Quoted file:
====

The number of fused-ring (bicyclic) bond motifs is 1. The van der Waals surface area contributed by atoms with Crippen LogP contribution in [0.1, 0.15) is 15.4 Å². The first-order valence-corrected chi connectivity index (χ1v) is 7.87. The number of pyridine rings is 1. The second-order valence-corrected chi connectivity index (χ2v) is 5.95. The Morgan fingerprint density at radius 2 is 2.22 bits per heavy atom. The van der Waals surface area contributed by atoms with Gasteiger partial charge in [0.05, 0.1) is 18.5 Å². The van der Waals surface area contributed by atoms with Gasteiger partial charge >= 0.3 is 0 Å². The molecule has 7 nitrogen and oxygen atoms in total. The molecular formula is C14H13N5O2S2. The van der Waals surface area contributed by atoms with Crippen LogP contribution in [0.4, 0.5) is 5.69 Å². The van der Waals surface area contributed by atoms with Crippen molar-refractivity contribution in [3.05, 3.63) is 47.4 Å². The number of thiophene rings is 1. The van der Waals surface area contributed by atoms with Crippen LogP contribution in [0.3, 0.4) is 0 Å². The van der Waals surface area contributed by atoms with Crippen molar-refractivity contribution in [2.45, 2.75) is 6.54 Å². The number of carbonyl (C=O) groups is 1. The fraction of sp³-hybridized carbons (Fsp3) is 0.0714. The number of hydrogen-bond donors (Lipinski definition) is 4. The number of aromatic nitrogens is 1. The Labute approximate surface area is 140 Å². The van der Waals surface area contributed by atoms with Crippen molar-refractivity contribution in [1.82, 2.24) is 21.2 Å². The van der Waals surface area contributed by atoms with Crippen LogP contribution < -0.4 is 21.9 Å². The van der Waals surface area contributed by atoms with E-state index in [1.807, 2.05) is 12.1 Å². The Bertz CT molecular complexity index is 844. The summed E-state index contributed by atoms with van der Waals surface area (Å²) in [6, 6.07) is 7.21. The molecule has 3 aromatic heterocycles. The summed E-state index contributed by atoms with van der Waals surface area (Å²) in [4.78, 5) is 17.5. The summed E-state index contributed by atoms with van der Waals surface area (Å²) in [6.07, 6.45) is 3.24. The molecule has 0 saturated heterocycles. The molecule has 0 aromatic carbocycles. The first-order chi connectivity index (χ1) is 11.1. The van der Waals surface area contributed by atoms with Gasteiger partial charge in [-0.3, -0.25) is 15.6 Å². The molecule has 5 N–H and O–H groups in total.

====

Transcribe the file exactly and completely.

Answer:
The number of fused-ring (bicyclic) bond motifs is 1. The van der Waals surface area contributed by atoms with Crippen LogP contribution in [0.1, 0.15) is 15.4 Å². The first-order valence-corrected chi connectivity index (χ1v) is 7.87. The number of pyridine rings is 1. The second-order valence-corrected chi connectivity index (χ2v) is 5.95. The Morgan fingerprint density at radius 2 is 2.22 bits per heavy atom. The van der Waals surface area contributed by atoms with Gasteiger partial charge in [0.05, 0.1) is 18.5 Å². The van der Waals surface area contributed by atoms with Gasteiger partial charge >= 0.3 is 0 Å². The molecule has 7 nitrogen and oxygen atoms in total. The molecular formula is C14H13N5O2S2. The van der Waals surface area contributed by atoms with Crippen LogP contribution in [0.4, 0.5) is 5.69 Å². The van der Waals surface area contributed by atoms with Crippen molar-refractivity contribution in [3.05, 3.63) is 47.4 Å². The number of thiophene rings is 1. The van der Waals surface area contributed by atoms with Crippen LogP contribution in [0.3, 0.4) is 0 Å². The van der Waals surface area contributed by atoms with Crippen molar-refractivity contribution in [2.45, 2.75) is 6.54 Å². The number of carbonyl (C=O) groups is 1. The fraction of sp³-hybridized carbons (Fsp3) is 0.0714. The number of hydrogen-bond donors (Lipinski definition) is 4. The number of aromatic nitrogens is 1. The Labute approximate surface area is 140 Å². The van der Waals surface area contributed by atoms with Crippen molar-refractivity contribution in [1.82, 2.24) is 21.2 Å². The van der Waals surface area contributed by atoms with Crippen LogP contribution < -0.4 is 21.9 Å². The van der Waals surface area contributed by atoms with E-state index in [1.807, 2.05) is 12.1 Å². The Bertz CT molecular complexity index is 844. The summed E-state index contributed by atoms with van der Waals surface area (Å²) in [6, 6.07) is 7.21. The molecule has 3 aromatic heterocycles. The summed E-state index contributed by atoms with van der Waals surface area (Å²) in [4.78, 5) is 17.5. The summed E-state index contributed by atoms with van der Waals surface area (Å²) in [6.07, 6.45) is 3.24. The molecule has 0 saturated heterocycles. The molecule has 0 aromatic carbocycles. The first-order chi connectivity index (χ1) is 11.1. The van der Waals surface area contributed by atoms with Gasteiger partial charge in [-0.3, -0.25) is 15.6 Å². The molecule has 5 N–H and O–H groups in total.